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I think you are making the mistake of thinking that everyone's counter sheets were the same quality as yours. They had some major printing mistakes and a lot of people have had counters with ripped corners. It saddens me every time someone gets 3 wood and one of the wood I give them has horrible white corners. To write this off as a non-issue is not right.


It's true that you can have a workable solution with the spinner by not snapping it on. Although, sometimes it comes off or moves a bit too easily. It's not an ideal solution and is still an issue.

I've been able to flatten out the player boards so the warping is not an issue at this time (knock on wood). However, I'm a little worried about how the thin boards will survive through time. They aren't very sturdy so I'm worried that I'll need replacements in a year. Only time will tell.

Everything else I agree with. You didn't mention the gameplay though, that's the most important part! Did you enjoy the game?
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Scott Nelson
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I use the fork method and use the base and plug. Vut, the OP is correct, no need to use any thing to hold them together since we don't ever "spin" the thing like a spinner in a US game would require. I think we are lucky they wanted it to be fastened down, because many games that are published with a tracker type thing, expect you to not bump the board and just set it on top of the other piece. I think they went with a spinner connection thing because it looked like one, not that they had to.

I still say the printer for the chits has a dull blade or two on the right bottom side of my sheets; every sheet had the same problem in the same place; everywhere else, they nearly fell out on their own.

I'm laminating my overview sheets or printing a new set on card stock. I'm not sure which is the best way to go on that since a new printing of it could be cut in half which shrinks down the table space.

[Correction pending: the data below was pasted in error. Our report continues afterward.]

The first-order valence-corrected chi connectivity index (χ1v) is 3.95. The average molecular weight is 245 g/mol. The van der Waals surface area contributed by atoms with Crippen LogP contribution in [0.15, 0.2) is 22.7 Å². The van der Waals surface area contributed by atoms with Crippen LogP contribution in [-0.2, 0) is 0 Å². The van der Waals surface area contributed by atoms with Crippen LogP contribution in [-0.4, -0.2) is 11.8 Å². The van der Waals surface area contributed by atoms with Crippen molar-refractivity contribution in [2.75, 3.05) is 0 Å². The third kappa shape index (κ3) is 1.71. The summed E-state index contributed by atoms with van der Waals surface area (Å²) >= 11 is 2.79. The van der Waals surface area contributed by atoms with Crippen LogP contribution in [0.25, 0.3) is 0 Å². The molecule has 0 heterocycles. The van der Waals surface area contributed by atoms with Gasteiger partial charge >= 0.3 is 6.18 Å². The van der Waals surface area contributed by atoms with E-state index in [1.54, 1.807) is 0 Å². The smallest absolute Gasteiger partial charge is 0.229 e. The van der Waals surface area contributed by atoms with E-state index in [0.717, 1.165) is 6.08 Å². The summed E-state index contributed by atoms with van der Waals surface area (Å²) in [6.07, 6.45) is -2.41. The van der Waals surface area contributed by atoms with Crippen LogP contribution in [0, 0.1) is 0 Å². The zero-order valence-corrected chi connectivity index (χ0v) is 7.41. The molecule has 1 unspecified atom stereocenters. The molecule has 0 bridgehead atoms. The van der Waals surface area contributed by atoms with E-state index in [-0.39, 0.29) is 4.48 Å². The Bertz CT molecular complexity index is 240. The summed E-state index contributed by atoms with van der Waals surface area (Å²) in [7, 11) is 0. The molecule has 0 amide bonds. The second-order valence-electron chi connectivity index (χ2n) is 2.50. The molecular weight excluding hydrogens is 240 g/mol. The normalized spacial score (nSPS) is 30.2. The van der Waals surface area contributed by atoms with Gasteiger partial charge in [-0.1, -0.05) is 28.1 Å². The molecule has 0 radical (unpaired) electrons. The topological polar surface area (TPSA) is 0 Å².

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Andy Andersen
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I just want my copy to arrive. whistle
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Regarding the player boards, I agree the thinner stock is functional for OeL play, but for a different reason: picking up playing cards from flexible boards is easier than from thick, stiff boards, in my opinion. And the slight warping hasn't caused a problem for us; we gently counter-bend them, as we do with playing cards of any sort.

If I were to suggest a change to the player boards (for a potential second printing), it would be for the corners to be rounded. Tight radiuses (radii?) -- same as or smaller than the playing cards -- so when they are butted up against each other there aren't gaping holes. This will help remedy the one complaint I have about them: dinged corners. It seems like once a corner gets blunted, it attracts more damage.

From my experience, this means the boards will need to be die cut instead of guillotine cut, and that usually means they'll be more costly, although not dramatically. But I think it'll be worth it.